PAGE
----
By Rex Hammock, CEO

A few weeks ago, someone asked me why Apple and Facebook were fighting each other.

I had to admit that I wasn’t quite sure. It seems simple, until you try to explain it. 

On its surface, it seems like a battle over access to user data and the “advanced tracking” technology that allows Facebook to target advertising so precisely (and spookily) to users. 

Apple is about to make a change in its operating system that will make that feature more difficult to access. 

While Apple is not banning advanced tracking (you can turn it on by using Safari> Preferences > Privacy), in a coming upgrade, Apple is making advanced trafficking the default setting with the option of turning it off.

“Apple may say that they’re doing this to help people, but the moves clearly track their competitive interests,” Facebook CEO Mark Zuckerberg said in January. Facebook’s economic concern is that once prompted to opt in to being tracked, users will opt out and Facebook loses massive ad revenue.

Apple CEO Tim Cook says the change is rooted in the company’s belief that “users should have the choice over the data that is being collected about them and how it’s used.”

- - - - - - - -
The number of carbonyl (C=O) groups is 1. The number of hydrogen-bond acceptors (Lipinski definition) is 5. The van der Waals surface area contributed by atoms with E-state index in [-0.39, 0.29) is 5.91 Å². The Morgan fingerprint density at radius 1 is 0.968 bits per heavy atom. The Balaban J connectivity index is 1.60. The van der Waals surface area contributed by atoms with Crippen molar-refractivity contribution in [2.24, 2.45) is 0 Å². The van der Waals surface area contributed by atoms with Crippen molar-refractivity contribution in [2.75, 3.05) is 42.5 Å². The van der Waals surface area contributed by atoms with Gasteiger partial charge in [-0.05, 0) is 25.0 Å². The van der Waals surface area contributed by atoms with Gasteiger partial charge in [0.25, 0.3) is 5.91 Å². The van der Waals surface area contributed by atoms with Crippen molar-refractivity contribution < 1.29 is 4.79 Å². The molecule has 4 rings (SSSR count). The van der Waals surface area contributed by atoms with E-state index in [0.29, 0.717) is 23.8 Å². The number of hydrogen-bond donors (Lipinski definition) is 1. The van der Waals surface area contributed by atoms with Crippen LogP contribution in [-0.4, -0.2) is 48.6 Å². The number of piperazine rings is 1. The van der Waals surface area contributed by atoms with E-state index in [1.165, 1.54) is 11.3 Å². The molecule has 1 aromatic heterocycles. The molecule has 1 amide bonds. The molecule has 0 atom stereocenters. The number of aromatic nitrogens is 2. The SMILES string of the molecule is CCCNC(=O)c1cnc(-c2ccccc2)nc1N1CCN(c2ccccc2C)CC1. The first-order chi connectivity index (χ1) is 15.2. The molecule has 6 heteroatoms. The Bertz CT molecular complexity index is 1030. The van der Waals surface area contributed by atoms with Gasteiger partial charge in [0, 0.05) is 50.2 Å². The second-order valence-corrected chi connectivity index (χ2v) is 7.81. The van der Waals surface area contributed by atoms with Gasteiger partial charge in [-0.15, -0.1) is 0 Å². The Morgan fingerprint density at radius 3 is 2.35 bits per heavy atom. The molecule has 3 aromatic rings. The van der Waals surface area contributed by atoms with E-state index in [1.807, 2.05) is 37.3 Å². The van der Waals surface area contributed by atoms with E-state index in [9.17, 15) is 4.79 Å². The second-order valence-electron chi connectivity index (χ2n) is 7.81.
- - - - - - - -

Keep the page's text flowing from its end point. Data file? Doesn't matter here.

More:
And on-and-on.

Why This Matters

I’ve heard this described as a battle between privacy and profit. But I believe it is more complex and nuanced than that. In reality, the issue has been taking place for the past decade. Apple believes that users should know what companies plan to do with your data and information before you share it, and Facebook sees itself as a free platform that you pay for by allowing the provider of the platform to track your data and usage and show you ads. For a marketer or user, it is important to understand—even if it seems too complex or even too simple.

Regardless of how this particular battle is ultimately resolved, it is highly unlikely to be the last conflict involving commerce and the use of personal data and information.

Image: Getty Images

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